One of these relates to the restriction that Apple, unlike Google, places on access to the near-field communication (NFC) technology on its devices. Many argue that this restriction limits the ability of other wallet providers to compete on these devices and that this could increase costs. This issue has recently attracted the attention of policymakers in several countries. For example, in 2019 the German parliament passed a law requiring device manufacturers to provide third parties with access to technologies (such as NFC) that support payments services. And the European Commission announced in June that it would commence a formal antitrust investigation into Apple's restriction of third-party NFC access on the iOS platform and in September announced that it will also consider legislation on third-party access. This issue has also been raised in submissions to our review of payments system regulation, and we are watching developments in Europe and elsewhere closely.

Another issue being raised by these wallets is the value of information and data, and again we observe Google and Apple taking different approaches. Google states that it may collect information on transactions made using Google Pay, which can be used as part of providing or marketing other Google services to users. In contrast, Apple states that it does not collect transaction information that can be tied back to an individual Apple Pay user. There are also different approaches to charging transaction fees. Apple charges a fee to issuers when a transaction is made with the Apple Wallet but a similar fee is not charged by Google when transactions are made with Google Pay. It is certainly possible that these different approaches to the use of data on the one hand and access and fees on the other are linked. So there are issues to consider here too.

Beyond the issues raised by digital wallets, there are other competition issues raised by the involvement of the big tech companies in payments.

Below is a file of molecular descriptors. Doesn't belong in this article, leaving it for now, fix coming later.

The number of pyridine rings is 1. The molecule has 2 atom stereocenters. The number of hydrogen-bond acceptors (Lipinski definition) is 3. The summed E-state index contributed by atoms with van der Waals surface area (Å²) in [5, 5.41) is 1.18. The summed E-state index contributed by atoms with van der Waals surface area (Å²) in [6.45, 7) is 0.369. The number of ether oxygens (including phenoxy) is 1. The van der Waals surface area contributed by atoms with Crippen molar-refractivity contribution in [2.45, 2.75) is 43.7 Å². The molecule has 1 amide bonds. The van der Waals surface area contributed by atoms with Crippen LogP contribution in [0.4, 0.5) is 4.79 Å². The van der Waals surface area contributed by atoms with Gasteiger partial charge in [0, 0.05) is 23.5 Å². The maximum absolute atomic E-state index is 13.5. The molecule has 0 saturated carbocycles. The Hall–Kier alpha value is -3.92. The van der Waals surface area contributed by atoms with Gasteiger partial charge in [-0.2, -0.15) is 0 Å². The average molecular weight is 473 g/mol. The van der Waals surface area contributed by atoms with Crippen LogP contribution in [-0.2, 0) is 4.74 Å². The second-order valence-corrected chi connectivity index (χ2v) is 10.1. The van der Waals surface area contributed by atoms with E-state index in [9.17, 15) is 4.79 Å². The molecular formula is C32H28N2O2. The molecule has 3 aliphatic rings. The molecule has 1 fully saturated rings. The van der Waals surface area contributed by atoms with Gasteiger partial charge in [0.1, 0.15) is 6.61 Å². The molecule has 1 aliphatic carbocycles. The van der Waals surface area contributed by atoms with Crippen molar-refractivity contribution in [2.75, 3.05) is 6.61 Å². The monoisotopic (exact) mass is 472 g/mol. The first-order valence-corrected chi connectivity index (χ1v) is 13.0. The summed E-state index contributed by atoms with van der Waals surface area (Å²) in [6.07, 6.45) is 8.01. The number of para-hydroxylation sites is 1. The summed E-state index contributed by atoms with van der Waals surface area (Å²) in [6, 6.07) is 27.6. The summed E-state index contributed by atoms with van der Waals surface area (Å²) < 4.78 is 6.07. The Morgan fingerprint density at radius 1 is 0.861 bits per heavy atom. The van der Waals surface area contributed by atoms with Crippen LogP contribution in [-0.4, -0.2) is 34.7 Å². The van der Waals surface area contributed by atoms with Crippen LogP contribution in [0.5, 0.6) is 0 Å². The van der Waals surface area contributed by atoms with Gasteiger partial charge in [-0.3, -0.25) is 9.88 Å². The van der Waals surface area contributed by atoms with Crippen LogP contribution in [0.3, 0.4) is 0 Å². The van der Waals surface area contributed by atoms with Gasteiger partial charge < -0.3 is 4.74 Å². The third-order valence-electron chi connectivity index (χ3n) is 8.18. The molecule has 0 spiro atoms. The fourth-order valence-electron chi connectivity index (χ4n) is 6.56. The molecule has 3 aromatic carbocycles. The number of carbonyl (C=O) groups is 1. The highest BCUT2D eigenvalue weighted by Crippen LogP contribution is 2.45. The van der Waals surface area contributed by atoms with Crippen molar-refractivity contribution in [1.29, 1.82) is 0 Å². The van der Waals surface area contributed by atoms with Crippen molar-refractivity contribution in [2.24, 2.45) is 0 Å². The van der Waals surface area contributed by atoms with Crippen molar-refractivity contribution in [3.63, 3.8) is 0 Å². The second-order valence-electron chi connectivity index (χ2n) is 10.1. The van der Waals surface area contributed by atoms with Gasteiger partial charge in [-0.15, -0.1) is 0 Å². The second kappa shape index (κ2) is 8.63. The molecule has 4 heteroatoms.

These companies are mostly platform businesses that facilitate interactions between different types of users of their platform. They have very large user bases, benefiting from strong network effects that can make it hard for competitors. Data analysis is part of their DNA and they have become increasingly effective at commercialising the value of data they collect and analyse. Providing additional services, such as payments, also reduces the need for users to ‘leave’ the platform. So there are complex issues to be worked through here. One of these is the terms of access to the platform and whether the platform requires that payments be processed by the platform's own payment system.

One specific issue that is raised by both digital wallets and the big techs is the nature of the protections that apply to any funds held within any new payment systems, and outside the formal banking sector. For confidence in the system and for the protection of individuals and businesses it is important that strong arrangements are in place.

In this regard, I welcome the Government's announcement that it will accept the Council of Financial Regulators' proposed reforms of regulatory arrangements for so-called stored-value facilities. Under the proposals, APRA and ASIC will be the primary regulators, with requirements tailored to the nature of the facility. It would be possible, for example, to ‘designate’ a provider of a stored-value facility as being subject to APRA prudential supervision on the basis of financial safety considerations. This could become relevant if the technology companies were to launch new payment and other products that held significant customer funds.

Internationally, this and related issues came to prominence following Facebook's announcement that it was developing a global stablecoin (originally called Libra, but recently rebranded as Diem). Since the original announcement, the Libra Association (now the Diem Association) has also announced plans to launch some single-currency stablecoins intended for use in consumer digital wallets. In April, the Association applied to FINMA (the Swiss financial regulator) for a payment system licence.

This initiative has raised concerns from governments and regulators in many jurisdictions regarding a wide range of issues including consumer protection, financial stability, money laundering and privacy. The Swiss authorities have established a regulatory college to coordinate with other countries. The RBA is participating in this college on behalf of Australia's Council of Financial Regulators. FINMA has indicated that Diem will be subject to the principle of ‘same risks, same rules’ – that is, if Diem poses bank-like risks it will be subject to bank-like regulatory requirements. It remains to be seen how this and other similar initiatives progress.

As I said at the outset, the world of payments is becoming more complex and raising new issues for industry participants and regulators to deal with. This means that it is timely to consider how the payments system should be regulated and the Payments System Board welcomes the Government's review of the regulatory architecture.